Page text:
Recognition

Natural wine: does this description have meaning?

Author: Brian Croser
Source: Tapanappa
Review Date: Jun 2011

This post was originally in response to a question raised by a magazine editor on what is natural wine, and does this description have any real meaning.

DirtThis is a subject on which everyone is correct.

It is only relevant to fine wine at the very top end of quality and intellectual interest.

Branded commodity wine is made to a risk controlling set of manufacturing protocols of which the aim is to produce consistency and uniformity as key attributes.

Chemical and physical (fining, filtration, osmosis, ion exchange, spinning cone etc.) adjustments to compensate for grape composition deficiencies and to achieve consumer preference tested colours tastes, flavours, and balances are all legitimately used for the manufacture of commodity wine. This can be called quality control and at its optimal execution controls quality and cost within narrow limits to provide a safe choice for consumers who are using the product on a day to day basis with minimal intellectual interest and maximum expectation of quality consistency and a high satisfaction to cost ratio. Mechanisation and high productivity in the vineyard and scale and technology provide an optimal (not maximum) quality and a low cost that is the key to profit for the producer and mass distribution allows the consumer easy and cheap access.

Leaving aside the many variations which are exceptions to the rule and drilling down to the core of the globe’s fine wines, they are about place and the synergy between the variety (ies) chosen for the place being reflected in the wine style and quality.

The holy grail for the fine wine vigneron is to find a place where the geology, soil system, aspect and climate interact to elicit the best response from the chosen variety. John Gladstones’ book, Wine, Terroir and Climate Change becomes a compulsory read here.

The vigneron’s aim here is to produce a unique wine consistently reflecting the synergy between the variety and the place even through the likely inconsistent vintages that are a feature of the most suitable climates for the “great wine varieties”.

The vignerons dream is to find the site and so construct and manage the vineyard that the composition of the grape at harvest requires no amelioration, having the moderate sugar, adequate acid and low pH, the the high level of the right phenols and colour in red varieties  (perhaps the opposite for whites) and most importantly the concentrations and ratios of the tertiary flavour and aroma compounds that produce a unique site driven variation of varietal expression.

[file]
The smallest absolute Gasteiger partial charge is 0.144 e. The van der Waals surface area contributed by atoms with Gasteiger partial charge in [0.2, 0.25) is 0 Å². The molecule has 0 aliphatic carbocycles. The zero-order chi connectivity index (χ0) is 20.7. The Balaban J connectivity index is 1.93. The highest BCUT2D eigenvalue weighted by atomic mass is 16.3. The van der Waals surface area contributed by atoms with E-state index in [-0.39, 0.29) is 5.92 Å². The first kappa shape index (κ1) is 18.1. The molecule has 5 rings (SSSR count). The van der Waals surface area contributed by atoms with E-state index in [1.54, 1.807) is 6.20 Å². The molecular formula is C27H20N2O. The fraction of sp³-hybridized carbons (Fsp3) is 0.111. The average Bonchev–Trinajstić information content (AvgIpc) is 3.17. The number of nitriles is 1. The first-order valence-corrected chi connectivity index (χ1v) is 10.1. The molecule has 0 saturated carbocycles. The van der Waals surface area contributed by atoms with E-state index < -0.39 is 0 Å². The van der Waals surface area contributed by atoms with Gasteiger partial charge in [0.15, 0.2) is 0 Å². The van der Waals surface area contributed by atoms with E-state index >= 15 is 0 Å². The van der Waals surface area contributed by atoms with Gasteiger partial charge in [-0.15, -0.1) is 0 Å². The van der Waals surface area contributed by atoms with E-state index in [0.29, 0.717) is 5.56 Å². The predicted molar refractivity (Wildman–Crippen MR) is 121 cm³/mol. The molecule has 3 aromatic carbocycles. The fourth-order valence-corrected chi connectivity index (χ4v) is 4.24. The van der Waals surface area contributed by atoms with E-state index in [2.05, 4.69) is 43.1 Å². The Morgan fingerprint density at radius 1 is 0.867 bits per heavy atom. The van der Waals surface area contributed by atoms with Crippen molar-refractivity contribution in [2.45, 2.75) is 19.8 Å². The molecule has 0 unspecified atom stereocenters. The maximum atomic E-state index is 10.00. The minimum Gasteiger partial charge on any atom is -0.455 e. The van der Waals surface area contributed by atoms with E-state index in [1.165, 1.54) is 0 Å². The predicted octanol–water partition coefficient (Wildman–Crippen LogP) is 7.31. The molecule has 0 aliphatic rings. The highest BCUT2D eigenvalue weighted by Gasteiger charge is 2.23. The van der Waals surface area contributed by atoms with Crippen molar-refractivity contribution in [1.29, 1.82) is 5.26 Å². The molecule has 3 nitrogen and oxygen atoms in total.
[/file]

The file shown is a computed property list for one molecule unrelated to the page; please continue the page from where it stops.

That is the vigneron’s holy grail, to be able to harvest the grapes knowing that those attributes are in place and the winemaking process is then about extracting and preserving those grape given qualities through the change from juice to wine without the need for any amelioration. Arguably this produces the clearest and purest expression of the terroir which is the initial aim.  

In the vineyards which by definition are mostly small and intimately managed, eliminating the use of elemental fertilisers (N,P, K), manufactured insecticides and fungicides and the greater the reliance on organic (compost) nutrition and non systemic elemental  protections from fungal infection (Cu and S) which wash off and or disappear during fermentation (admittedly not so in the soil) the less chance of perverting the site elicited growth habit of the vine and therefore the best chance of preserving the unique site expression of wine quality and style.

Vineyards tended to these aims and standards have a right to be called “natural” versus those that for a different purpose are managed for convenience and economy and from which the grapes require amelioration and the wines are manufactured. The latter are not by implication “unnatural” which implies nothing natural, but reflect a greater interference to the natural vineyard composition.

Organic, biodynamic and IPM all have this objective at heart but are adorned with more or less religious like beliefs that are important to the real and market place persona of the producer but have some potential negative implications for the consistency and absolute quality of the wine. In a sense what organic and biodynamic have at heart for the producer’s persona and the consumer’s expectation is an aura of “purer” rather than more natural. I am not sure this translates to fact.

The question of where the pure expression of the terroir ends, whether the indigenous yeast and the village traditions are part of it is a subject of contention but my personal view is the plain or vanilla version encapsulated by Gladstones who defines it as

“The vines whole natural environment, the combination of climate, topography, geology and soil that bears on its growth and the characteristics of its grapes and wines”

Fini. BJC. 

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